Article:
Nezavisimaya Gazeta – Dipkurier, June 7, 2001, p. 9

Even though it’s summer, the diplomatic schedule of the Russian government remains as busy as ever. The highlight of June will undoubtedly be the Russian-American summit in Ljubljana, Slovenia. The following day, June 17, Foreign Minister Igor Ivanov flies from Ljubljana to Belgrade.

Among the important visitors expected in Russia is Norwegian Prime Minister Jens Stoltenberg, due for talks in Moscow June 17-20. President Thomas Klestil of Austria will be in Moscow June 22-24, and he will also visit St. Petersburg. French President Jacques Chirac will hold talks in Moscow and St. Petersburg from July 1 to July 3. President Jiang Zemin of China is due to visit Russia in mid-July. And President Tarja Halonen of Finland will come to Moscow in September.


Versty, June 5, 2001, p. 1

In a poll done by the ROMIR agency, 68% of respondents said that on the whole, they do have confidence in the Armed Forces. Exactly the same percentage of respondents, in a poll done by the Group, are sure that the Armed Forces are reliable and capable of defending the country against any external threat.

However, the National Public Opinion Research Center (VTsIOM) asked a more provocative question: would you want any of your family members to become a soldier or officer in the near future? The response was 69% negative. Diverse reasons were given; the most frequent were the danger of being killed or injured in conflict zones (38%), hazing and bullying (30%), bad conditions and poor food (18%).


Nezavisimoe Voennoe Obozrenie, June 8, 2001, EV

In accordance with a presidential decree signed on March 24, the Space Forces split off from the Strategic Missile Forces on June 1 and became an independent branch of the military. Space Forces commander Colonel-General Anatoly Perminov says the new headquarters will take command of the formations and units. Among them are the following: the Testing and Management Center (Golitsyno) which controls 11 measuring stations; the Space Missile Defense Troops (Solnechnogorsk); 14 radar installations (SPRN and KKP); and three space launch centers (Baikonur, Plesetsk, and Svobodnyi).

The Space Forces are continuing to recruit their command personnel (70-80% of them are now in place), who will be based near the Kaluzhskaya subway station in Moscow, in a building formerly belonging to the Military Space Forces.

A commission from the General Staff inspected the new branch as it was being formed. It concluded that despite numerous difficulties, all formations and units are capable of carrying out their duties. According to the commander, one of the priorities for the Space Forces will be to do something about Russia’s military satellites, many of which have exceeded their guaranteed service lifespan. Unofficial sources say there are plans to launch up to 60 new satellites. This would include bringing the satellites in the Glonas navigational system up to the planned number (24 satellites). Nine satellites are required for the space component of the SPRN.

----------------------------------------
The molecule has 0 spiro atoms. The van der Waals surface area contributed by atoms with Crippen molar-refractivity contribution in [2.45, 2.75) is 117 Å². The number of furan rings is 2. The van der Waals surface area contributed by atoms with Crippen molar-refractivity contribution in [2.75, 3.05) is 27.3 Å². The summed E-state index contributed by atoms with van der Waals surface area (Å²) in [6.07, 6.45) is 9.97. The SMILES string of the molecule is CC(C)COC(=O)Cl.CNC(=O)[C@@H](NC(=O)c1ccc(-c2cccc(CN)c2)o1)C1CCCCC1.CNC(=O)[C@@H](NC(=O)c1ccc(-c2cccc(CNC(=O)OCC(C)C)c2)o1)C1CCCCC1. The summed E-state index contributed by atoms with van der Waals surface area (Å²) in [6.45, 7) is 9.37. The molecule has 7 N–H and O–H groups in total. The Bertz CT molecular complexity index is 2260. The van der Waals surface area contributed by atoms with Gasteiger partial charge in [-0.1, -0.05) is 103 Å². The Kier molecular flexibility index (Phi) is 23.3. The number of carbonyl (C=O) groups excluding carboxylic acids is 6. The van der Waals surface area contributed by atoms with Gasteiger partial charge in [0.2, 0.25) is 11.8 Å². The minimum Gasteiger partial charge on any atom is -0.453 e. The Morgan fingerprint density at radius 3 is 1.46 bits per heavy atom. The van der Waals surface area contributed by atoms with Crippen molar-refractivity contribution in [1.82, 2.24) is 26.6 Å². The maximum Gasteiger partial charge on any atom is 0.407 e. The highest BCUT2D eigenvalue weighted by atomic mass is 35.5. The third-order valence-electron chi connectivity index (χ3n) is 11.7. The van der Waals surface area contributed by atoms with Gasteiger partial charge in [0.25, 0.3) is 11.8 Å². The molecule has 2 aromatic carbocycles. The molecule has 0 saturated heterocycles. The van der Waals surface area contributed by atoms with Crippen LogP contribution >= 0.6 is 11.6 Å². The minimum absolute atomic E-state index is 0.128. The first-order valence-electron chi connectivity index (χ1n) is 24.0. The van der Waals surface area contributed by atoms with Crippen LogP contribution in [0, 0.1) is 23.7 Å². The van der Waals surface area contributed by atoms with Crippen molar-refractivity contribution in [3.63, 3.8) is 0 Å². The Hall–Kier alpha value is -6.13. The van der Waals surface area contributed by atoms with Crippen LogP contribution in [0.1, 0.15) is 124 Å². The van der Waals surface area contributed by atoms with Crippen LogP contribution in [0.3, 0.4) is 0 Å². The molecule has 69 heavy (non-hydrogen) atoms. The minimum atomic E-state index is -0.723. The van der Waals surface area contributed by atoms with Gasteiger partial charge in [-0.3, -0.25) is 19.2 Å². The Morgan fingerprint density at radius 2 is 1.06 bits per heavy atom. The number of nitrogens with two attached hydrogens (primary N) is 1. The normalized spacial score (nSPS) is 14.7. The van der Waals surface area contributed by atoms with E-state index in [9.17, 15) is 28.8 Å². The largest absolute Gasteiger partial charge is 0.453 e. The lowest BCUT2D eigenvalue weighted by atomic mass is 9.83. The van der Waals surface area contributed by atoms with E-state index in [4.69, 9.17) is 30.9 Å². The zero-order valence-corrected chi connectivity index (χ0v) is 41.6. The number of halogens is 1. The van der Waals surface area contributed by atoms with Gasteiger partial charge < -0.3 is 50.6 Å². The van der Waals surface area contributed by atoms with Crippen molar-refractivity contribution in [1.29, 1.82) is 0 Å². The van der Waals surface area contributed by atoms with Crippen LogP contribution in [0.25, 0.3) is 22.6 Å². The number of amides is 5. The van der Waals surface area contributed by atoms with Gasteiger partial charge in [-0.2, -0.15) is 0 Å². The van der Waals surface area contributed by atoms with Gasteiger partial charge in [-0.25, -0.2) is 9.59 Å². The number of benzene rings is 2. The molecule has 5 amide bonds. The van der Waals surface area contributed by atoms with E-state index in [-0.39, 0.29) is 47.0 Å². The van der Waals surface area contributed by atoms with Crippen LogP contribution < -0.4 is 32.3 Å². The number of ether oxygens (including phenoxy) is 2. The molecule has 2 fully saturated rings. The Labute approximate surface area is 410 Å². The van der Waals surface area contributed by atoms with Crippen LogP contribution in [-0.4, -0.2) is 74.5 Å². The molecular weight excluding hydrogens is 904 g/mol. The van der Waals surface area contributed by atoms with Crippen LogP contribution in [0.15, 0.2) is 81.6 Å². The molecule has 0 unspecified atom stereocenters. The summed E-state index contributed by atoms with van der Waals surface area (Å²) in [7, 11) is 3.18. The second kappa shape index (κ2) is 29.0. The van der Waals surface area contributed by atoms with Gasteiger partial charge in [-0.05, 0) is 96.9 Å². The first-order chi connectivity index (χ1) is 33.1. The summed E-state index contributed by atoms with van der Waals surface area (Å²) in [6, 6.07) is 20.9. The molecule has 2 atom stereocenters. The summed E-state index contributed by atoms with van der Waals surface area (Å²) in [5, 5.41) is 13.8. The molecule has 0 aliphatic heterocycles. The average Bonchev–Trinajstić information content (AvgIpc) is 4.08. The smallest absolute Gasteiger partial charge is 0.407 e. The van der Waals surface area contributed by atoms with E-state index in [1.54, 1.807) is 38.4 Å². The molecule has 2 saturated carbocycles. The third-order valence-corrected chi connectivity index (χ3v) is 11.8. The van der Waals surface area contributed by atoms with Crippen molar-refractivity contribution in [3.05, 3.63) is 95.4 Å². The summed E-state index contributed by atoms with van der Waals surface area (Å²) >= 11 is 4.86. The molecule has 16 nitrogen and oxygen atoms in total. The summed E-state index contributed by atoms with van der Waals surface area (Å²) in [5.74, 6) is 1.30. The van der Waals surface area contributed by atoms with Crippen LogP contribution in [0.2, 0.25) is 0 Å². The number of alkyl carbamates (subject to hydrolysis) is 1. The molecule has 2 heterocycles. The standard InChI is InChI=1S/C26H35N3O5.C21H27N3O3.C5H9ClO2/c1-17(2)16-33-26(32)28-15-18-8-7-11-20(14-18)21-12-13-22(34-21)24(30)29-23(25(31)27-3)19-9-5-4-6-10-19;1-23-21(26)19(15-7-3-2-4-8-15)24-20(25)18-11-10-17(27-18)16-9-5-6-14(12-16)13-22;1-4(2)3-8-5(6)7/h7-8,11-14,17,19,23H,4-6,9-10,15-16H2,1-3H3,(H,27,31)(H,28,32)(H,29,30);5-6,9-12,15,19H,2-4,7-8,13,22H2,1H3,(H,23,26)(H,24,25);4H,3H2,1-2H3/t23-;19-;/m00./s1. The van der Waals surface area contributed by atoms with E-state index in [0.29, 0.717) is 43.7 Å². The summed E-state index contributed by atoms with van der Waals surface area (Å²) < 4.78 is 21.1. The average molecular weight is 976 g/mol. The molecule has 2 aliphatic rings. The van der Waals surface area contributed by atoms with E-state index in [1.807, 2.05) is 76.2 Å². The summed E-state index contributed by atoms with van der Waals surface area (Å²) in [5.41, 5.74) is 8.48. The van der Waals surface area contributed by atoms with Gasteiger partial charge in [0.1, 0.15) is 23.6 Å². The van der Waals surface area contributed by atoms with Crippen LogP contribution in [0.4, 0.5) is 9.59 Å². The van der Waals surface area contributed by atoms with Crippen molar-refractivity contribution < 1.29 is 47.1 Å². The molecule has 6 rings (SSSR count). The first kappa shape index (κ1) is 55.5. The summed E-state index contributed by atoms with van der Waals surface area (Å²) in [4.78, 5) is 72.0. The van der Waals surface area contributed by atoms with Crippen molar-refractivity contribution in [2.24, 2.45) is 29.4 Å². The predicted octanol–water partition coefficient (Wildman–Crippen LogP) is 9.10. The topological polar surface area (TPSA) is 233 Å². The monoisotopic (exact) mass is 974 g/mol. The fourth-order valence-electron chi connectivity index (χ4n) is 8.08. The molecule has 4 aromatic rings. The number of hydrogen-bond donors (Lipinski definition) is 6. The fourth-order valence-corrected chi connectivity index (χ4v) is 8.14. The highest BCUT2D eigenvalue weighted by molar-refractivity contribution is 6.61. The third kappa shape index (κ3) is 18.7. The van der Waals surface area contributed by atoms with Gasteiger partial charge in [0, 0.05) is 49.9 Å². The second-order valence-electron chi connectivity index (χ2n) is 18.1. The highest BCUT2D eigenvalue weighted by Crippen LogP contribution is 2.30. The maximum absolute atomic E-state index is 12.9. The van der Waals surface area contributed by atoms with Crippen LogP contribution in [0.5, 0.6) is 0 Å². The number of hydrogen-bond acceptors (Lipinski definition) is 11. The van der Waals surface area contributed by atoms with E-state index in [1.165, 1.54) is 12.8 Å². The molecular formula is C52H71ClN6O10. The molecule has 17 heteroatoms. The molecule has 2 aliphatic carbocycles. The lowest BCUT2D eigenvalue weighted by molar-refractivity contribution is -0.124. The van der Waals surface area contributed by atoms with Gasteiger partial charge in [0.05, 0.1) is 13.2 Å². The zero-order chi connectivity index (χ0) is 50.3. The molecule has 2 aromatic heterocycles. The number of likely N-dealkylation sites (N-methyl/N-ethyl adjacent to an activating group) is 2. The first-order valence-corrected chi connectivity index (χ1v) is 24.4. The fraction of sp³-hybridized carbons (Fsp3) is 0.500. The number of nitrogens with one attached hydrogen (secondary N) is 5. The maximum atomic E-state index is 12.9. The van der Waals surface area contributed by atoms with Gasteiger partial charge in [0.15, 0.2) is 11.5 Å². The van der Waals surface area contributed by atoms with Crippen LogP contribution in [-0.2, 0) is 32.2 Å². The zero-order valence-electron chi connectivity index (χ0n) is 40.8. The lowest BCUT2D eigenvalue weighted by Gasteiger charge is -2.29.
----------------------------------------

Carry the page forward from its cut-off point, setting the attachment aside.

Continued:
Anatoly Perminov denied that it would be possible to accept help from the United States in repairing and upgrading ground-based radars in this system. He spoke of plans to create mobile radars, which would enable Russia to do without radars which were built in Soviet times and are now located outside Russia. However, Perminov declined to say when SPRN radars located in Belarus, Azerbaijan, and Kazakhstan might cease to operate.

Analysts note that such radical developments will require dramatic funding increases. It may be that Perminov has received some promises of this kind from the government, since he says funding for the Space Forces in the wake of their split from the Strategic Missile Forces is dozens of times greater than it was in 1998, and double or triple what it was in 2000.


Patriot, June 5, 2001, p. 3

The Red Youth Vanguard (RYV) has held its third congress in Moscow. This revolutionary youth organization, formed on the basis of the youth branch of the Working Russia movement, has grown substantially over the past five years. The RYV now has branches in 34 of Russia’s regions, and their number is increasing.

The strategic aims of this radical communist youth organization are as follows: to revive the USSR, to restore a socialist state in the form of Soviet power, to return ownership of the means of production to the workers, and to put on trial all those responsible for wrecking socialism and the Soviet Union. The RYV is often referred to as “Anpilov’s Communist Youth League”; it is essentially the youth wing of Working Russia, the Communist Party of Lenin and Stalin.

In the major resolution adopted at its third congress, the RYV noted “the deterioration of the overall political situation in Russia, and the escalation of repressive measures against members of the real opposition”. It set out its main priorities as forming a unified Communist Youth League in Russia, and holding a unifying congress by the end of 2001.